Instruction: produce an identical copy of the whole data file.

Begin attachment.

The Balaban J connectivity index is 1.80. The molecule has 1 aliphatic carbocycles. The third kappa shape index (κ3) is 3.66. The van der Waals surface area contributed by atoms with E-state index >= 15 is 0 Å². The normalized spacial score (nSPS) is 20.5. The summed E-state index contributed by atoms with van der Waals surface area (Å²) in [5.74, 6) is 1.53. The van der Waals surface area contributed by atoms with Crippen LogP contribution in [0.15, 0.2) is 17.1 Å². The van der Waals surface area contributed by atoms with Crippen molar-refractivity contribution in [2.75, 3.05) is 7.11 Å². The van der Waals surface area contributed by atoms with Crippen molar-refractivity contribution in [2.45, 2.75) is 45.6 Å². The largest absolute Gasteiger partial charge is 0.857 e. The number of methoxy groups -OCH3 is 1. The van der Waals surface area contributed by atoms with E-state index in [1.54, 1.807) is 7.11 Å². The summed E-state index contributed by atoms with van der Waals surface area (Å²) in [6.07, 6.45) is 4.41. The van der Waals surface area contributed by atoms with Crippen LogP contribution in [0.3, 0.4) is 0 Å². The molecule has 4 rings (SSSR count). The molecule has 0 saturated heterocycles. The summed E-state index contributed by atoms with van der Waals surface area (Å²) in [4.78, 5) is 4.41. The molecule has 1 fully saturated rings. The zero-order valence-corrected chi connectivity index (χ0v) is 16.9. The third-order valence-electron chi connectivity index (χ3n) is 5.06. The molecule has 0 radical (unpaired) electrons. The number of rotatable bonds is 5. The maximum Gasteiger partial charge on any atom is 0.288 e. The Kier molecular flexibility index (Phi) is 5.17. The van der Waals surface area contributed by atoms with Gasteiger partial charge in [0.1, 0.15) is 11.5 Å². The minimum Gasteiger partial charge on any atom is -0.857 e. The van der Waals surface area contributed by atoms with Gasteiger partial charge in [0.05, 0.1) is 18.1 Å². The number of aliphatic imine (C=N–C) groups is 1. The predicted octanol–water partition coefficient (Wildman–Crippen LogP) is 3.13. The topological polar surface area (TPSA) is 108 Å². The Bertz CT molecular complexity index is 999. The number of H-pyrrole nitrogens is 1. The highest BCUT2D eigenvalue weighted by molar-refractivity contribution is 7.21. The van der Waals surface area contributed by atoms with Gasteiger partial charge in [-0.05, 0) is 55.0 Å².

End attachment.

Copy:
The Balaban J connectivity index is 1.80. The molecule has 1 aliphatic carbocycles. The third kappa shape index (κ3) is 3.66. The van der Waals surface area contributed by atoms with E-state index >= 15 is 0 Å². The normalized spacial score (nSPS) is 20.5. The summed E-state index contributed by atoms with van der Waals surface area (Å²) in [5.74, 6) is 1.53. The van der Waals surface area contributed by atoms with Crippen LogP contribution in [0.15, 0.2) is 17.1 Å². The van der Waals surface area contributed by atoms with Crippen molar-refractivity contribution in [2.75, 3.05) is 7.11 Å². The van der Waals surface area contributed by atoms with Crippen molar-refractivity contribution in [2.45, 2.75) is 45.6 Å². The largest absolute Gasteiger partial charge is 0.857 e. The number of methoxy groups -OCH3 is 1. The van der Waals surface area contributed by atoms with E-state index in [1.54, 1.807) is 7.11 Å². The summed E-state index contributed by atoms with van der Waals surface area (Å²) in [6.07, 6.45) is 4.41. The van der Waals surface area contributed by atoms with Crippen LogP contribution in [0.3, 0.4) is 0 Å². The molecule has 4 rings (SSSR count). The molecule has 0 saturated heterocycles. The summed E-state index contributed by atoms with van der Waals surface area (Å²) in [4.78, 5) is 4.41. The molecule has 1 fully saturated rings. The zero-order valence-corrected chi connectivity index (χ0v) is 16.9. The third-order valence-electron chi connectivity index (χ3n) is 5.06. The molecule has 0 radical (unpaired) electrons. The number of rotatable bonds is 5. The maximum Gasteiger partial charge on any atom is 0.288 e. The Kier molecular flexibility index (Phi) is 5.17. The van der Waals surface area contributed by atoms with Gasteiger partial charge in [0.1, 0.15) is 11.5 Å². The minimum Gasteiger partial charge on any atom is -0.857 e. The van der Waals surface area contributed by atoms with Gasteiger partial charge in [0.05, 0.1) is 18.1 Å². The number of aliphatic imine (C=N–C) groups is 1. The predicted octanol–water partition coefficient (Wildman–Crippen LogP) is 3.13. The topological polar surface area (TPSA) is 108 Å². The Bertz CT molecular complexity index is 999. The number of H-pyrrole nitrogens is 1. The highest BCUT2D eigenvalue weighted by molar-refractivity contribution is 7.21. The van der Waals surface area contributed by atoms with Gasteiger partial charge in [-0.05, 0) is 55.0 Å².